It was considered essential in all courts that the judges who are appointed to administer the law should be permitted to administer it under the protection of the law, independently and freely, without favor and without fear. Said firmly embedded rule of law was considered not for the protection or benefit of the public, whose interest it is that the judges should be at liberty to exercise their functions with independence and without fear of consequences. It was reasoned that a judge could not exercise his office if he were in daily and hourly fear of an action being brought against him, and of having the question submitted to a jury whether a matter on which he had commented judicially was or was not relevant to the case before him.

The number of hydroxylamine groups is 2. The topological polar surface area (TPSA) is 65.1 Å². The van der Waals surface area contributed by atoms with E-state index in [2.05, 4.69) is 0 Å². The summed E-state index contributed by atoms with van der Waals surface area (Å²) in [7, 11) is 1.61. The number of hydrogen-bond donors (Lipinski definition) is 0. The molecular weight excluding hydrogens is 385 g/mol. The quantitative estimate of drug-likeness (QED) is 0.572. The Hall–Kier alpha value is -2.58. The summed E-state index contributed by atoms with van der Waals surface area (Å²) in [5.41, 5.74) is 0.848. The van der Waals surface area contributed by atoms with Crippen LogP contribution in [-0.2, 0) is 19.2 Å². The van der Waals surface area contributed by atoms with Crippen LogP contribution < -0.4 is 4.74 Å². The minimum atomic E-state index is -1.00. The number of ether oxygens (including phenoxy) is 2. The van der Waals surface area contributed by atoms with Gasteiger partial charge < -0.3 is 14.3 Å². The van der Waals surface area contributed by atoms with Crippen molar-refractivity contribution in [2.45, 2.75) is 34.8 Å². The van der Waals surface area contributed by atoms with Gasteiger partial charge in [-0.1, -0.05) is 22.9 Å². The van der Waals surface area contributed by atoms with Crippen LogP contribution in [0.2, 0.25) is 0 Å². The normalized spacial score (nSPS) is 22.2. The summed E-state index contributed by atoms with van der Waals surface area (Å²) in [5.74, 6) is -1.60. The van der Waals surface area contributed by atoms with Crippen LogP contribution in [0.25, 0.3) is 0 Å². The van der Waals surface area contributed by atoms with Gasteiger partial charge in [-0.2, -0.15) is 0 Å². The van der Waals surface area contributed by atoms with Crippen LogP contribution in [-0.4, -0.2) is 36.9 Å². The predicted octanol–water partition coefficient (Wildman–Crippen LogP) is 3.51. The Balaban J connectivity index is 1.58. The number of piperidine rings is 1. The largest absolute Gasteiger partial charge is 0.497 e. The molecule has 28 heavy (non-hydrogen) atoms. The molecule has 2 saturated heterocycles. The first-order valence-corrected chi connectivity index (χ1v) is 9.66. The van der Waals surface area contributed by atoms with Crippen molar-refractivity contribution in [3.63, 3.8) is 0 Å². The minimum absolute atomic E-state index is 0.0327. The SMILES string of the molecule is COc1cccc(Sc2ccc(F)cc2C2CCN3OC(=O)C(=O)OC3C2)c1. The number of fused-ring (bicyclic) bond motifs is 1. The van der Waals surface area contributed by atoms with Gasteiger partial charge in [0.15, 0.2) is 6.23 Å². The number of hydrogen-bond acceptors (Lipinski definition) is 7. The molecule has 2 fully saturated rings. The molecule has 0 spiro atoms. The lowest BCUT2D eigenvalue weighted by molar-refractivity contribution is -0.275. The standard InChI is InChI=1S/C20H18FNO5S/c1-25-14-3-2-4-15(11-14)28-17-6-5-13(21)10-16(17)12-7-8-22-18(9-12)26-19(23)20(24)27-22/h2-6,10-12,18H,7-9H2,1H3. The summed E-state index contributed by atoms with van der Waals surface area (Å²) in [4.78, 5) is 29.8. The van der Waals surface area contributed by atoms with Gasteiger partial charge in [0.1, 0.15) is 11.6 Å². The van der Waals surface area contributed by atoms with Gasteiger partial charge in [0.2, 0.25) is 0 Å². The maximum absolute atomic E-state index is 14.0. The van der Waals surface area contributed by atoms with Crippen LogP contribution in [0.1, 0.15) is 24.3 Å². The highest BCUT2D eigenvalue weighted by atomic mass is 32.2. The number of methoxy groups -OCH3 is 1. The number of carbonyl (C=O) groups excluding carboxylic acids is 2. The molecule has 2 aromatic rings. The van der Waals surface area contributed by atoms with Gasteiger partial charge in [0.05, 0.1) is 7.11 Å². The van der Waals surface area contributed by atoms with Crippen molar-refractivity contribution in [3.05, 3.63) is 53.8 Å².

A defeated party to litigation may not only think himself wronged, but may attribute wrong motives to the judge whom he holds responsible for his defeat. He may think that the judge has allowed passion or prejudice to control his decision. To allow a judge to be sued in a civil action on a complaint charging the judge's acts were the result of partiality, or malice, or corruption, would deprive the judges of the protection which is regarded as essential to judicial independence. It was not in the public interests that such a suit should be maintained; and it was a fundamental principle of English and American jurisprudence that such an action could not be maintained. Yaselli v. Goff, 2 Cir., 12 F.2d 396, 399.